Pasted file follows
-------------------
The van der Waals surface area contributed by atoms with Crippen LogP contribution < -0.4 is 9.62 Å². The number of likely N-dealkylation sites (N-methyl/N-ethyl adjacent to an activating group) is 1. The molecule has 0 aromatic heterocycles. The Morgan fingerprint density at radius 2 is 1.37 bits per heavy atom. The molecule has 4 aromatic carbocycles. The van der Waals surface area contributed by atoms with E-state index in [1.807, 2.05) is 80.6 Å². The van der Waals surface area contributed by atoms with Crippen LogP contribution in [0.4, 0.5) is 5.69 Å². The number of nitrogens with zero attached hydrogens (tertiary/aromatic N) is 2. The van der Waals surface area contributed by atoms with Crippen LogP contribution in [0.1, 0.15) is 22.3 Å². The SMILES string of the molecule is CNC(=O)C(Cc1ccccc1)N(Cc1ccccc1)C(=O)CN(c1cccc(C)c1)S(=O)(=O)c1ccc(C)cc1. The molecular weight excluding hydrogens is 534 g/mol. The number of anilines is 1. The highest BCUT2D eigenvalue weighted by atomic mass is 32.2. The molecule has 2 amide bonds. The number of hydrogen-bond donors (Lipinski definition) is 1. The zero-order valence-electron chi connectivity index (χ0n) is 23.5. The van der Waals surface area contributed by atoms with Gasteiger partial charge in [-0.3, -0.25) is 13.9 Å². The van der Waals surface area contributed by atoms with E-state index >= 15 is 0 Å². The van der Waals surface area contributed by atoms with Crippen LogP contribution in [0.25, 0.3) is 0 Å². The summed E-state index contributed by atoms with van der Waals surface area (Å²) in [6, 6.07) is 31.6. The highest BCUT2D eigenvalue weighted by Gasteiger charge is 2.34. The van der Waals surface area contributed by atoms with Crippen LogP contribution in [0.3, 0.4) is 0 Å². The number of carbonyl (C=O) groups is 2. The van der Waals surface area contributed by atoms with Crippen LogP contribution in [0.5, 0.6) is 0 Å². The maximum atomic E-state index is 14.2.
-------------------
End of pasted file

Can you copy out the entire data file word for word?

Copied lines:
The van der Waals surface area contributed by atoms with Crippen LogP contribution < -0.4 is 9.62 Å². The number of likely N-dealkylation sites (N-methyl/N-ethyl adjacent to an activating group) is 1. The molecule has 0 aromatic heterocycles. The Morgan fingerprint density at radius 2 is 1.37 bits per heavy atom. The molecule has 4 aromatic carbocycles. The van der Waals surface area contributed by atoms with E-state index in [1.807, 2.05) is 80.6 Å². The van der Waals surface area contributed by atoms with Crippen LogP contribution in [0.4, 0.5) is 5.69 Å². The number of nitrogens with zero attached hydrogens (tertiary/aromatic N) is 2. The van der Waals surface area contributed by atoms with Crippen LogP contribution in [0.1, 0.15) is 22.3 Å². The SMILES string of the molecule is CNC(=O)C(Cc1ccccc1)N(Cc1ccccc1)C(=O)CN(c1cccc(C)c1)S(=O)(=O)c1ccc(C)cc1. The molecular weight excluding hydrogens is 534 g/mol. The number of anilines is 1. The highest BCUT2D eigenvalue weighted by atomic mass is 32.2. The molecule has 2 amide bonds. The number of hydrogen-bond donors (Lipinski definition) is 1. The zero-order valence-electron chi connectivity index (χ0n) is 23.5. The van der Waals surface area contributed by atoms with Gasteiger partial charge in [-0.3, -0.25) is 13.9 Å². The van der Waals surface area contributed by atoms with E-state index >= 15 is 0 Å². The van der Waals surface area contributed by atoms with Crippen LogP contribution in [0.25, 0.3) is 0 Å². The summed E-state index contributed by atoms with van der Waals surface area (Å²) in [6, 6.07) is 31.6. The highest BCUT2D eigenvalue weighted by Gasteiger charge is 2.34. The van der Waals surface area contributed by atoms with Crippen LogP contribution in [0.3, 0.4) is 0 Å². The number of carbonyl (C=O) groups is 2. The van der Waals surface area contributed by atoms with Crippen LogP contribution in [0.5, 0.6) is 0 Å². The maximum atomic E-state index is 14.2.